How to Lead an Effective Virtual Meeting
Updated: Nov 3
By Kat Harmon, Creative Director, Fall 2020
None of us are strangers to virtual meetings. If anything, we are all too familiar with video freezing in the middle of an important comment, screenshares not showing what we need, or looking out into the silent sea of “muted” icons after asking everyone a question.
Virtual meetings have become an integral part of our workday, but often they aren’t as effective as they should be. I was once in a 30 minute virtual meeting that was so unorganized and ill-planned that immediately following it, my team and I spent an hour listening to a recording of that meeting, trying to decode what happened during it. This should never happen. Your virtual meeting should put you two steps forward, not two steps back. Here, are five tips on how do just that:
Send Out Agendas in Advance
Always make sure you have a game plan before going into a virtual meeting. Doing so gives the meeting a defined purpose and allows everyone involved to prepare their thoughts and ideas beforehand. An agenda is like having guardrails. If you find the discussion is veering away from the main topic, an agenda pulls you back in and keeps you on track.
Start Every Meeting by Breaking the Ice
Zoom is awkward. The natural flow of conversation is completely disrupted. The chance to casually chat with the person next to you before the meeting is gone. As a result, workplace relationships suffer. You can avoid this by taking time at the beginning of every meeting to go around the group and have everyone share something that’s going on in their life. Ask about any new movies they’ve watched, fun foods they’ve cooked, etc. Not only does this help maintain workplace relationships, but it also warms people up, making them more comfortable and willing to share their thoughts throughout the rest of the meeting.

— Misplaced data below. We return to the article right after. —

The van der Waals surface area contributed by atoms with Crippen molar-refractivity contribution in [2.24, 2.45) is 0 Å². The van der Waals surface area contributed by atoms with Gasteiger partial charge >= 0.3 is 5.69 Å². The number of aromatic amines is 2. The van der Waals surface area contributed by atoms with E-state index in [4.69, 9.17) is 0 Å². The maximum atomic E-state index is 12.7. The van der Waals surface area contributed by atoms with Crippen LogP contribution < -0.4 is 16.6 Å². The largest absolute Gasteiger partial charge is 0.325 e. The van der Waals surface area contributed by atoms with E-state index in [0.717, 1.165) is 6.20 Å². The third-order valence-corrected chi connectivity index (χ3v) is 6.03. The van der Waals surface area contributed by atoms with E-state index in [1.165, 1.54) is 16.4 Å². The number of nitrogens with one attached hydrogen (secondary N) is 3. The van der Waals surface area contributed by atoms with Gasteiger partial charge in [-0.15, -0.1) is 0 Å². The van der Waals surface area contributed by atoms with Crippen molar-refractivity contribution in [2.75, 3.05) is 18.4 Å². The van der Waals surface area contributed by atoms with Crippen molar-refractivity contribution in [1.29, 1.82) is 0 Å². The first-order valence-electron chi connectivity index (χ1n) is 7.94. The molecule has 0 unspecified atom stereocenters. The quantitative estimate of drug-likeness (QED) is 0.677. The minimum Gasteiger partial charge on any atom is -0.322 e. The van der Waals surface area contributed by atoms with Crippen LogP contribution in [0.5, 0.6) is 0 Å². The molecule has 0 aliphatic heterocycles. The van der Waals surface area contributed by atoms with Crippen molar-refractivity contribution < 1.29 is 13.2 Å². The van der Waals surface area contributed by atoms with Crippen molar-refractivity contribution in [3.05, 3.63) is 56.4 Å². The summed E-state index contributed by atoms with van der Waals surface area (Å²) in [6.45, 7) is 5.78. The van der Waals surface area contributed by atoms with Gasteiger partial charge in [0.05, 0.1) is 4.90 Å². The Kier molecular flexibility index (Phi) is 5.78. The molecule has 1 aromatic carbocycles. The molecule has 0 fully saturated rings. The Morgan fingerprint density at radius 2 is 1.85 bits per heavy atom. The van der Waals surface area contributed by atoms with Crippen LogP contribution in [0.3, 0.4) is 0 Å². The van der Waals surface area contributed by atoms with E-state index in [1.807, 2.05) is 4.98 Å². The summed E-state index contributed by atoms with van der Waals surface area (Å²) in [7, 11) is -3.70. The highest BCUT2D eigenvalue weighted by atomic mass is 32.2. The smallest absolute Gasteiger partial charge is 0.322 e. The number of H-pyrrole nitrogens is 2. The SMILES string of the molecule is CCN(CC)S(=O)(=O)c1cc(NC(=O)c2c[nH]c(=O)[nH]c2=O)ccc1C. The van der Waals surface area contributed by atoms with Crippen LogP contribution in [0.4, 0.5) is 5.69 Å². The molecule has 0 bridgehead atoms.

Focus on 2-3 topics and Keep the Length of Meetings Reasonable
Fine tune what you are going to discuss. It takes more energy to focus in a virtual setting, meaning people are going to zone out faster than usual. Limiting what you talk about ensures people will catch everything that’s said, and therefore, maintain the meeting’s efficiency and purpose. For the same reasons, make sure your meeting is no longer than an hour. If you need to discuss more topics, or go over an hour, make sure you are offering 5-10 minute breaks that allow everyone to recharge and regain their focus.
Call on People Virtual meetings are often dominated by the same two to three people. They’re comfortable talking, and everyone else is comfortable not having to break daunting silences. Unfortunately, this compromises the diversity of thoughts shared in the meeting. You can avoid this by offering people the opportunity to share their thoughts by calling on them and asking a direct question. Enabling the chat box is also a great solution to help those who aren’t comfortable jumping in to the conversation, but who still want to share their ideas.
Recap and Agree on Next Steps
At the end of every meeting, quickly recap what has been covered and clearly articulate your expectations for moving forward. What projects should everyone be working on? What is the timeline for these said projects? Everyone should leave the meeting knowing exactly what they need to do and when they need to do it by.